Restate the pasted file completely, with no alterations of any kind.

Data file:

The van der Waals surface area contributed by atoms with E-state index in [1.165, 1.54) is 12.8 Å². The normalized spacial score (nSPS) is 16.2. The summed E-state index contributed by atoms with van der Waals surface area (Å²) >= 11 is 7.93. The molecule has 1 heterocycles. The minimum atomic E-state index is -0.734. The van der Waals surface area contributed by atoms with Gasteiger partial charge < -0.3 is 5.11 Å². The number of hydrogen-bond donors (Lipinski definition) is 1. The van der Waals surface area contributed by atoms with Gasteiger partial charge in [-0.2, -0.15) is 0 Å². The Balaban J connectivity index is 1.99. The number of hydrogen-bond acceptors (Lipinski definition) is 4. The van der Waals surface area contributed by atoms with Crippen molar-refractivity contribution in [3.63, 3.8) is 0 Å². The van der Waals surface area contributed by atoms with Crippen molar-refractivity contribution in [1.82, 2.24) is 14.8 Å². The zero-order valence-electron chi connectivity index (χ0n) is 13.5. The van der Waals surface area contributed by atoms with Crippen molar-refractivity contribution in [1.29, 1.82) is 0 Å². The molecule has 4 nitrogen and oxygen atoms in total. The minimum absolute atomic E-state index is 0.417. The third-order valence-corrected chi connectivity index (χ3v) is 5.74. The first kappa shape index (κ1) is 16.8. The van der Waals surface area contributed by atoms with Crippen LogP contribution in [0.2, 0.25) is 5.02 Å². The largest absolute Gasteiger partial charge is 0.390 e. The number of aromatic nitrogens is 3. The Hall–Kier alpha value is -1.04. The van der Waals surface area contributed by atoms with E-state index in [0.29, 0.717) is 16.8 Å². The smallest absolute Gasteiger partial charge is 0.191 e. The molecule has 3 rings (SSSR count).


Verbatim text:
The van der Waals surface area contributed by atoms with E-state index in [1.165, 1.54) is 12.8 Å². The normalized spacial score (nSPS) is 16.2. The summed E-state index contributed by atoms with van der Waals surface area (Å²) >= 11 is 7.93. The molecule has 1 heterocycles. The minimum atomic E-state index is -0.734. The van der Waals surface area contributed by atoms with Gasteiger partial charge < -0.3 is 5.11 Å². The number of hydrogen-bond donors (Lipinski definition) is 1. The van der Waals surface area contributed by atoms with Gasteiger partial charge in [-0.2, -0.15) is 0 Å². The Balaban J connectivity index is 1.99. The number of hydrogen-bond acceptors (Lipinski definition) is 4. The van der Waals surface area contributed by atoms with Crippen molar-refractivity contribution in [3.63, 3.8) is 0 Å². The van der Waals surface area contributed by atoms with Crippen molar-refractivity contribution in [1.82, 2.24) is 14.8 Å². The zero-order valence-electron chi connectivity index (χ0n) is 13.5. The van der Waals surface area contributed by atoms with Crippen molar-refractivity contribution in [1.29, 1.82) is 0 Å². The molecule has 4 nitrogen and oxygen atoms in total. The minimum absolute atomic E-state index is 0.417. The third-order valence-corrected chi connectivity index (χ3v) is 5.74. The first kappa shape index (κ1) is 16.8. The van der Waals surface area contributed by atoms with Crippen LogP contribution in [0.2, 0.25) is 5.02 Å². The largest absolute Gasteiger partial charge is 0.390 e. The number of aromatic nitrogens is 3. The Hall–Kier alpha value is -1.04. The van der Waals surface area contributed by atoms with E-state index in [0.29, 0.717) is 16.8 Å². The smallest absolute Gasteiger partial charge is 0.191 e. The molecule has 3 rings (SSSR count).